3D-printed structural titanium components earn their wings on 787 Dreamliner

Boeing has placed an order with Norsk Titanium for 3D-printed structural titanium components for the 787 Dreamliner built with Norsk’s proprietary Rapid Plasma Deposition process.

Merke IV producing 787 components
Merke IV producing 787 components

The order builds on an announcement made on July 12, 2016 when Norsk Titanium revealed that Boeing had placed an order for titanium engineering test articles built using RPD.

In its latest announcement, Norsk Titanium said that Boeing designed the components and collaborated closely with it throughout the development process. To certify the initial structural components on the Dreamliner, Boeing and Norsk Titanium undertook a testing program with FAA certification deliverables, which was completed in February 2017.

“From the outset, the 787 has been the hallmark of innovation and efficiency,” said John Byrne, vice president, Airplane Materials and Structures, Supplier Management, Boeing Commercial Airplanes. “We are always looking at the latest technologies to drive cost reduction, performance and value to our customers and Norsk Titanium’s RPD capability fits the bill in a new and creative way.”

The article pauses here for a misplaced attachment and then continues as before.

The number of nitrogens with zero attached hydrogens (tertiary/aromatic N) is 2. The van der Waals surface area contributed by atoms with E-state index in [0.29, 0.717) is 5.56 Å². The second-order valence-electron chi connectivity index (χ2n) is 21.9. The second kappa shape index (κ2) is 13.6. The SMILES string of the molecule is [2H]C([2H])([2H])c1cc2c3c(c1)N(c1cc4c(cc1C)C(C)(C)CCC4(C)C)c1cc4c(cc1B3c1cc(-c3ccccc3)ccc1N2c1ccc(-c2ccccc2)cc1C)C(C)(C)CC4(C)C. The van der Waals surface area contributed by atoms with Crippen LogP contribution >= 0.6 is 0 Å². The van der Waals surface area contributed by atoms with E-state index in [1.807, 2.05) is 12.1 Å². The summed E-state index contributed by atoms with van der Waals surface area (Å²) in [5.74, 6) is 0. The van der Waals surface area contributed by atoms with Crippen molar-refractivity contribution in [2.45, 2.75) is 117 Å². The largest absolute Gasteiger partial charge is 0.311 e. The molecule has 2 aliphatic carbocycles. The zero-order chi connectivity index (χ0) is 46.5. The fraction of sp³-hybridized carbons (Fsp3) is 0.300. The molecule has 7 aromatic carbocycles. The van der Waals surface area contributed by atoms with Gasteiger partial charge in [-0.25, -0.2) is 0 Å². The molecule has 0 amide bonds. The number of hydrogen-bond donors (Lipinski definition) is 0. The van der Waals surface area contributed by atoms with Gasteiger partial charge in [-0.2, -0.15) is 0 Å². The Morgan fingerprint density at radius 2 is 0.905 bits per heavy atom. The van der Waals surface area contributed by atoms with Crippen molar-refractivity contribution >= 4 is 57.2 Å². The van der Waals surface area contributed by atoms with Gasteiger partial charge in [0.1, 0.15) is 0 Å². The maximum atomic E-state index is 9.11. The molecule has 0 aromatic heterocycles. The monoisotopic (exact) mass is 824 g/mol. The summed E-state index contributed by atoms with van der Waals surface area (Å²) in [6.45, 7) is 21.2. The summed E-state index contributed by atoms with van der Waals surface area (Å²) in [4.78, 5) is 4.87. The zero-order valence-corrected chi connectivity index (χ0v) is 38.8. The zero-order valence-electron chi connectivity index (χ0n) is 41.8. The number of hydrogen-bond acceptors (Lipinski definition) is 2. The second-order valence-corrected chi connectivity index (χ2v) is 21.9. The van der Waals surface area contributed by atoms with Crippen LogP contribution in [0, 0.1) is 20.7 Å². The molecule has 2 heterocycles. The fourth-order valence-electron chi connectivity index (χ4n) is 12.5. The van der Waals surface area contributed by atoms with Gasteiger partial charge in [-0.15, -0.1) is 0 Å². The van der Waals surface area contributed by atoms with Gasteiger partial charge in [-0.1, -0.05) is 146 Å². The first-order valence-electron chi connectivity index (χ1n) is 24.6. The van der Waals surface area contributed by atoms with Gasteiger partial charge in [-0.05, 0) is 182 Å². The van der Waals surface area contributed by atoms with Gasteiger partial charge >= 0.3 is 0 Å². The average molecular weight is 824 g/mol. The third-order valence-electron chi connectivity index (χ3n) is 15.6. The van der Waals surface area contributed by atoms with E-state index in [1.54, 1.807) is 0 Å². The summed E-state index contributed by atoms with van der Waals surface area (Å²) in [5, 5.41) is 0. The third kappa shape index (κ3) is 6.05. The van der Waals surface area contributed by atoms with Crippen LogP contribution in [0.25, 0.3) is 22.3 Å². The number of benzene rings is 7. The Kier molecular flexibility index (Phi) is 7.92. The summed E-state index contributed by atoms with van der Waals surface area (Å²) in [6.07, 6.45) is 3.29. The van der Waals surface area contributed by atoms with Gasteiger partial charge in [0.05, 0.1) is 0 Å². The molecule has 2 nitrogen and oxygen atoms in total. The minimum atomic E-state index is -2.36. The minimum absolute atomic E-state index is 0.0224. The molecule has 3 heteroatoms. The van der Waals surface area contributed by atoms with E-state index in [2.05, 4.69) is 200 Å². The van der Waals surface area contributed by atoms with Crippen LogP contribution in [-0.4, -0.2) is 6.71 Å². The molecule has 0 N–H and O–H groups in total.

RPD works by feeding titanium wire into a set of plasma torches protected by a cool argon environment that has made it possible to replace legacy forged parts with additive manufactured components. Norsk Titanium RPD components are claimed to have equivalent strength to forgings, but are delivered inexpensively and efficiently.

Norsk added that it has signed contracts with aerospace manufacturers and tier-1 suppliers interested in utilising RPD to cut cost and lead time from airframe and engine programs.